The second study looked at the readmission rate among 11,118 patients from an Italian heart registry. After three years, they had a 7 percent to 20 percent rate of hospital readmission. The 7,867 rehospitalizations were for new procedures to open arteries, heart failure, heart attack or serious bleeds.
"Hospital admissions are frequent, both in the first year and in the following years after," said study author Dr. Gianluca Campo, a cardiologist at the Azienda Ospedaliera-Universitaria di Ferrara in Ferrara, Italy. "The most dangerous adverse events are heart failure and bleeding events. These complications have a strong negative impact on long-term mortality."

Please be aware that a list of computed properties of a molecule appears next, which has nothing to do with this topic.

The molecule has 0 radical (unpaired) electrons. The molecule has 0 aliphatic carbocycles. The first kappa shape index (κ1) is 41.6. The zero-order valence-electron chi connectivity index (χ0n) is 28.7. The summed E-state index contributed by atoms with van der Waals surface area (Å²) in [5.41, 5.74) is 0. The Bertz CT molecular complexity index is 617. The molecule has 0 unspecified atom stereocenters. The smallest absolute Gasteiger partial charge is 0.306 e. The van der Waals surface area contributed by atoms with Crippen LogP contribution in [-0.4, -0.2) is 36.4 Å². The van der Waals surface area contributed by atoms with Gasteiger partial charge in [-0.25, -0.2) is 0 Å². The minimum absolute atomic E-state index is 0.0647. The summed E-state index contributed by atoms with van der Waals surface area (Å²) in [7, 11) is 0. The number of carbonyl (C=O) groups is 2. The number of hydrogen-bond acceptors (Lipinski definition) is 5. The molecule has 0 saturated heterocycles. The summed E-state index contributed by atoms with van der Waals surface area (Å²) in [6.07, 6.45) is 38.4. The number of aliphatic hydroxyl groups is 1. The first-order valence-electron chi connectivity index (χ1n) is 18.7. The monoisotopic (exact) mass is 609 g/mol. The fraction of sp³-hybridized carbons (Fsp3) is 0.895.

Earlier identification of individuals who are at high risk for readmission after angioplasty or other cardiovascular procedures is key, said Dr. Adrian F. Hernandez, a cardiologist at Duke University who co-authored an editorial accompanying the new studies. Much of this onus falls on the hospitals that treat and release these patients, he said. "Understand the holes in your system: Do you even know your readmission rates, and can you develop metrics around readmission?" he asked.
Also, "identify the barriers in transitions of care: Do patients have the right information when they walk out the door? Do they know who to call with problems? Do they have their medications? Do they have appropriate follow-up scheduled? Can they get to the appointment?," Hernandez asked. "Follow-up ideally within seven to 10 days with a generalist or cardiologist is suitable."
Certain factors that may place a patient at high risk for rehospitalization include having several other medical problems such as heart failure, kidney disease or lung disease. "E
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